Avoiding Water Damage & Flooded Basements This Spring

Water damage can happen to your home at any time, but with more rain and snow melt, spring sees the most cases of flooded basements and water damage. Most cases can be prevented if you know where to look and what elements of your home need regular maintenance. Below are a few tips to keep your home safe and dry this spring.

Drain The Water Away

So many of the water damage and flooded basements we see in the spring can be prevented with an updated gutter system or proper gutter maintenance in the fall, before the first freeze and snowfall hits. The purpose of a gutter system is to take water and debris and move it away from your home, so it doesn’t pool near your home, where it can flood your basement.

Check your gutters first to make sure they aren’t clogged. If your gutters are full of debris, clean them and consider gutter guards that will help prevent debris from damming in your gutters. If there is no debris in your gutters, but water is still pooling in certain spots in your gutter system, your gutters may not be pitched correctly. Gutters should have a slight decline that drains water towards the downspout. Leaks or holes in your gutters can also render your gutters less-than-effective by allowing water to run down the side of your house and into your walls or basement. Seamless gutters are a great way to avoid leaks and holes and keep your gutters working properly for many years. Finally, make sure your downspouts are funneling water at least five feet from your home. If your downspout isn’t carrying water far enough from the base of your home, it may actually be moving the water almost directly into your basement.

A Strong Line of Defense – Your Roof

We often think of water settling in the basement when we think of water damage, but your roof is your home’s first line of defense. Winter can take a toll on your roof with snow and ice collecting and the repetitive cycle of melting and freezing. The first step is to inspect your roof for damaged and aging shingles. If shingles are damaged, there is a good chance water is able to get into your roof. The second thing to look for is water puddling in specific places or wet spots when the rest of the roof looks dry. This is an indicator that your roof isn’t pitched correctly and isn’t funneling water off your roof. Depending on how long this has been happening there could be significant water damage below the surface of your roof leading to water settling in your attic, walls or basement.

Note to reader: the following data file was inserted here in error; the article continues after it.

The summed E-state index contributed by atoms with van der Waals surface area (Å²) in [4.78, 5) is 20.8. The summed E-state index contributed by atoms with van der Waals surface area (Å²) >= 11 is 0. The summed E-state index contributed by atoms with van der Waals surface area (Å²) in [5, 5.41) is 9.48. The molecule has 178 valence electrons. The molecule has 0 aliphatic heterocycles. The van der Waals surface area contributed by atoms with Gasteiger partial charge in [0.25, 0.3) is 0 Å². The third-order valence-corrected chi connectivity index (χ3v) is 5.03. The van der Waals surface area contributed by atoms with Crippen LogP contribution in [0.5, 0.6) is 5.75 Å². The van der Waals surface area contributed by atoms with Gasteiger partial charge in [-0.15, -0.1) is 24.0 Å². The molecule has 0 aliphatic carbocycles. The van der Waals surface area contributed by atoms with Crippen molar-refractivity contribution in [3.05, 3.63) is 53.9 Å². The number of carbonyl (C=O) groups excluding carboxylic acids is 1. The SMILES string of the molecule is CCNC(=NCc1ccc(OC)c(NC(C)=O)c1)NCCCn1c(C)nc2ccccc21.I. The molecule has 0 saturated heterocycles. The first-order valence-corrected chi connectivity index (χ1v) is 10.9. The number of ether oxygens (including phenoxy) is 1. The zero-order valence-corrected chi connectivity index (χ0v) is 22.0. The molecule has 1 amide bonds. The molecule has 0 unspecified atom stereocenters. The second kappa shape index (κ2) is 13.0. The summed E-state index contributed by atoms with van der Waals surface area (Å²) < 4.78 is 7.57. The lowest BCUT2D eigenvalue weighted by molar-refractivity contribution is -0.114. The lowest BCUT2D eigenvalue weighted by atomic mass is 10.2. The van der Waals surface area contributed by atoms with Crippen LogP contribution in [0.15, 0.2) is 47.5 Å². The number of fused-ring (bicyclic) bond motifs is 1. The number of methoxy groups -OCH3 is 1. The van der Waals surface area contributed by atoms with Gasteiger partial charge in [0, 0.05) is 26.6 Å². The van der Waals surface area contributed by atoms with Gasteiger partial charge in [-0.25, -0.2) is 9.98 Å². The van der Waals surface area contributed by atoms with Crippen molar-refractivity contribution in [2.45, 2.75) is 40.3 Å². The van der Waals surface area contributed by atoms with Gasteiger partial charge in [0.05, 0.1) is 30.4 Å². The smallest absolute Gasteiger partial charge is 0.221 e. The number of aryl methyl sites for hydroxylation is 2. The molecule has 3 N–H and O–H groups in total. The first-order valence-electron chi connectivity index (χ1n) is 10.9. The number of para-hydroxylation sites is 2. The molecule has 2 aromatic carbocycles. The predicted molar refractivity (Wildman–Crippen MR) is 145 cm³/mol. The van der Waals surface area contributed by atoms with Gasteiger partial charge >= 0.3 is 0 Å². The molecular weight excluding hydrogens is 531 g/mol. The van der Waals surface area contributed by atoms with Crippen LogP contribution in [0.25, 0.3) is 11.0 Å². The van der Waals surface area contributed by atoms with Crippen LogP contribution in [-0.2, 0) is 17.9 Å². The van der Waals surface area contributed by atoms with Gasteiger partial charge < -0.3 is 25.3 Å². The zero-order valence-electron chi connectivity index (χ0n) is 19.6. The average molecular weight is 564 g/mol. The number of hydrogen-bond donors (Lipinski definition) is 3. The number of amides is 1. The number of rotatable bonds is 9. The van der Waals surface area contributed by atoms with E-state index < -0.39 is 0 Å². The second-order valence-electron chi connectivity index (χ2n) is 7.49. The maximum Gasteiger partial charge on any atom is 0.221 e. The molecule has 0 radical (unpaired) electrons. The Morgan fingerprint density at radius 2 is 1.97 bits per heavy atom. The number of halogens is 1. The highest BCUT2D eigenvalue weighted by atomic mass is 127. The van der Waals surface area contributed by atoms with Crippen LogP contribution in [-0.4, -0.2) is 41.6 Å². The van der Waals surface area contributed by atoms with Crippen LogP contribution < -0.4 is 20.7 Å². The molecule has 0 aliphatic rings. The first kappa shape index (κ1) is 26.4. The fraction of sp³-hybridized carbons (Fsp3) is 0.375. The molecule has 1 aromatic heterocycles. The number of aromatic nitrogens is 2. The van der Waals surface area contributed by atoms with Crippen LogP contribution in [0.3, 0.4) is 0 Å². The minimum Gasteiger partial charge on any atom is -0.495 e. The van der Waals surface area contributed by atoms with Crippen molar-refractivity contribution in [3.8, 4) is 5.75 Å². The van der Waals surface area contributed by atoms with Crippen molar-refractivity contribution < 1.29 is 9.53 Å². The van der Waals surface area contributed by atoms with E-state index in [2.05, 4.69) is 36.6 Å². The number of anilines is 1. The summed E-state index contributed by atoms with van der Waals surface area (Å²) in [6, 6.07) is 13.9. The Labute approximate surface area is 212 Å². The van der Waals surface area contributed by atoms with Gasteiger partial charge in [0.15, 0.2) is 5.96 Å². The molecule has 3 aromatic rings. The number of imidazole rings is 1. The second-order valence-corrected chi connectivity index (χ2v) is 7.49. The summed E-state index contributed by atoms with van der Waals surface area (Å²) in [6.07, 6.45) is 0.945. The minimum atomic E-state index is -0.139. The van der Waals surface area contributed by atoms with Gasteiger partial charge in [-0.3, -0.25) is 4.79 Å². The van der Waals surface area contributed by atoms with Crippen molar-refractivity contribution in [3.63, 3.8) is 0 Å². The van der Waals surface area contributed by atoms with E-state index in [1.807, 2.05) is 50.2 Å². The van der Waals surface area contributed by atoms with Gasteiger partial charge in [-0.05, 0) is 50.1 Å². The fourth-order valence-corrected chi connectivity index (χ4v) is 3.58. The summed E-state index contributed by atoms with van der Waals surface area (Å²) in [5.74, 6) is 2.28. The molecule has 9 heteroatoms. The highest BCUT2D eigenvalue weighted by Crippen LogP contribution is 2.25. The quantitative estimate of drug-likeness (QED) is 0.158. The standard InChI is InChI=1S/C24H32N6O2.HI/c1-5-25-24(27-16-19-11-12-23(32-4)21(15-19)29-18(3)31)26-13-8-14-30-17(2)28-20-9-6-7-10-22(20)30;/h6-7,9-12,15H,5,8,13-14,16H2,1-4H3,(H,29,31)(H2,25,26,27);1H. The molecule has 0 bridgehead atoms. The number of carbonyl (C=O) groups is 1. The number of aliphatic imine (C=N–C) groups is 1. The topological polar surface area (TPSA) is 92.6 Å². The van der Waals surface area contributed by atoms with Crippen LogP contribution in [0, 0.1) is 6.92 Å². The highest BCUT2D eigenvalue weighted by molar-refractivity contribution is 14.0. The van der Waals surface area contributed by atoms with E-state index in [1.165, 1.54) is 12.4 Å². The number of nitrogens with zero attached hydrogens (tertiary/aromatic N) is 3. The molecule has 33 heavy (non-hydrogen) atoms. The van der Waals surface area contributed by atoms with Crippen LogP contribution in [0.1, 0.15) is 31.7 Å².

Window and Door Wear

Your windows and doors are built to let in the right things, like a pleasant breeze and sunshine, and keep out the wrong things, like water and extreme temperatures. When your windows and doors become worn out, you can end up with water damage inside your walls and with heating and cooling bills that are higher than normal. The first place to look for damage is at the corners or your windows and doors. Peeling paint, discoloration, or swollen frames most likely mean that water is getting into the cracks between the frame and your walls. These issues are even more pervasive with sub-ground level basement windows, as water can collect in window wells and lead to water in your basement if your windows are worn. If the corners of your windows and doors look good, you will want to close them completely and check for a tight seal. Windows and doors frames can warp slightly over time and prevent them from doing their job.

Next Steps

Following some of these tips can save your home from water damage and give your sump pump a well needed break. Spotting some of these warning signs early can help prevent flooded basements and other spring water damage. If you’re not sure if water is getting into your home, don’t go it alone, call licensed professionals that will get the job done right, the first time.

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